A Texas pastor originally from Iraq is urging the Church to get out of politics amid the swirling debate about travel bans and do the work of ministering to refugees because "God is sending the nations here."
Leading Southern Baptist ethicist Russell Moore, apologist Ravi Zacharias and nearly 100 other Christian leaders have signed onto a declaration that calls for restorative criminal justice reform in the United States and urges Christians to unite in opposition to the nation's "misguided response to crime."
A new study Bible with a distinctly African voice has been launched to equip and disciple the churches in Africa, which is growing exponentially. An estimated 20,000 are coming to Christ every day.
Theologian and megachurch pastor Timothy Keller has stressed the need for community in advancing the Gospel of Jesus Christ.
"Patterns of Evidence" expert Tim Mahoney believes the Bible is losing its authority so he is setting out for a new discovery to historically prove the life of Moses.
The attempted assassination of Congress members in the middle of a ball park should serve as a stark indicator of the state of a country.
Several years ago, when I was a student pastor, I was sitting in an awards ceremony for one of our teenagers. The presenter stood up to begin calling names of the recipients, but before she began handing out the plaques she took the opportunity to "sneak a speech."
As Congress and President Donald Trump work to pass tax reform some are concerned that current proposals in Congress will yield a substantial decrease in charitable giving, hurting those groups who serve the most vulnerable people in society.
Marking 50 years of legalized interracial marriage in America, reformed theologian John Piper said Jesus Christ celebrates such marriages while warning that "angry white supremacy" has been on the rise.
On the night that Jesus was betrayed, he said to his disciples, "A new command I give you: Love one another. As I have loved you, so you must love one another. By this everyone will know that you are my disciples, if you love one another" (John 13:34-35).
Is your church a sick or dying church?
College administrations across the United States are coming up with more and more methods to stifle the free speech of students who dare to voice conservative political beliefs on campus. One technique is by designating certain areas of campuses as "safe spaces." But are those spaces really safe for conservatives?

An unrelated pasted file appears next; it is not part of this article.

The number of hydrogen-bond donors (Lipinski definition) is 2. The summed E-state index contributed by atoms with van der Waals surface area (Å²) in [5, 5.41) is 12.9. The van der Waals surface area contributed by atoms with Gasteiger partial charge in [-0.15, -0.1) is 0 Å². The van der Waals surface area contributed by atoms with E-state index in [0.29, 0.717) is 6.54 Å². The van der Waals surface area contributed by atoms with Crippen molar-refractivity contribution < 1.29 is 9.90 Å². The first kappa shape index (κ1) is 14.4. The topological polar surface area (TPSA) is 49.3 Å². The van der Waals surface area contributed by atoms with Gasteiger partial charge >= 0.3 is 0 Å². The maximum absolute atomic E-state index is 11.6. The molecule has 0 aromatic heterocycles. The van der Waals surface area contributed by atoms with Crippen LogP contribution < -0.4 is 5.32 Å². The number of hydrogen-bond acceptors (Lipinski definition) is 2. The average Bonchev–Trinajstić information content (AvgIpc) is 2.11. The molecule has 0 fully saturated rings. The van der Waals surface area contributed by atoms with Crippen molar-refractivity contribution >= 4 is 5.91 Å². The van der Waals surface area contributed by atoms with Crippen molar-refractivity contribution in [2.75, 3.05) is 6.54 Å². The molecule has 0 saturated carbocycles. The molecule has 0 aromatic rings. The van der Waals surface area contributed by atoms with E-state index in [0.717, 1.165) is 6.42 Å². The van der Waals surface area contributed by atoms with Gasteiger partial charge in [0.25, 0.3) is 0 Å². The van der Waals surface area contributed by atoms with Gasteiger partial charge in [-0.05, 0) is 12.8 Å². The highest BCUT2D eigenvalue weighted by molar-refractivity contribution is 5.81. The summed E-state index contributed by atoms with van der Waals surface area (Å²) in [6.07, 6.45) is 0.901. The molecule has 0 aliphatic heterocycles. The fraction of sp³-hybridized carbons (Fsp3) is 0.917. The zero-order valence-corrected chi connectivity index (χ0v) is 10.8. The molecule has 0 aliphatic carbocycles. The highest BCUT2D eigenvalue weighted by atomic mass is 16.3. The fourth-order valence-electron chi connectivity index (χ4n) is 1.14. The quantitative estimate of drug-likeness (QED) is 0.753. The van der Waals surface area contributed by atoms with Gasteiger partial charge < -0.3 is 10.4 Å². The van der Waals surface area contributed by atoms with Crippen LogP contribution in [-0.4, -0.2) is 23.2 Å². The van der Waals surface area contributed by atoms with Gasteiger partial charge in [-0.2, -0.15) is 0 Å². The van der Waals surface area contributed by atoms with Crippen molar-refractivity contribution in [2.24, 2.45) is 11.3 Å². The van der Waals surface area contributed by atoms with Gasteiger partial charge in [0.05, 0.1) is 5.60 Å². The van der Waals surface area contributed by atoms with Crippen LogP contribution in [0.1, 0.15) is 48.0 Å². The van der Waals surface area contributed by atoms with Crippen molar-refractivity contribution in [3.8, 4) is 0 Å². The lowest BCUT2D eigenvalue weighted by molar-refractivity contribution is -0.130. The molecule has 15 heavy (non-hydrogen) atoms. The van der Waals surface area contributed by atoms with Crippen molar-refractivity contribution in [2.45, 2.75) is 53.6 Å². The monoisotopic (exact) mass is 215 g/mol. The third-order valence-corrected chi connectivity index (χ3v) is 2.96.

We've probably all experienced worship gatherings where we thought to ourselves, "I know God is omnipresent, but it sure feels like He is nowhere close to this place!"
A church, synagogue, and mosque will share the same property in Nebraska as part of a "Tri-Faith Initiative" meant to promote acceptance among the three monotheistic religions.
There are several dangerous and debilitating attitudes in churches that are killing evangelism. Here are six of them:
The persecution of Christians in the Middle East carried out by the Islamic State is a "genocide" the depletion of Christianity from its ancient homeland "must" and "will" end, according to Vice President Mike Pence.
Middle schoolers prove to be challenging to mentor in their faith, partly because it is often the first season of their lives where they begin to have doubts and are pulling away from their parents.
At some point, leaders in the West will have to recognize that they share very little in common with the worldview of Islamic terrorists.
Texas Governor Greg Abbott has signed into law a measure that will ban the procedure of dismemberment abortion, which involves ripping apart a baby and then removing the pieces one at a time from a womb.
Much of what we do in our churches must change. And, unfortunately, many church members and leaders resist change. They seek stability and comfort over obedience and sacrifice.
Demonic activity will move naturally in realms where conditions are opposed to our well-being and devoid of the blessing of God. They look for and feed on environments where God is absent, such as our entertainment choices.
How can people know for sure that they are going to heaven? Does everyone just go automatically because they die, unless they've been really bad?
For proof that our culture has gone to the dogs, look no further than the bizarrely parental ways many Americans talk about our furry friends.
More progress toward unity in the Church has been made in the past half century between Catholics and Protestants than in the past 500 years, according to Catholic philosopher Peter Kreeft.
If you allow your children to stop going to church because they dislike it but insist they go to math class because it is good for them, those are "atheistic" priorities, according to Russell Moore.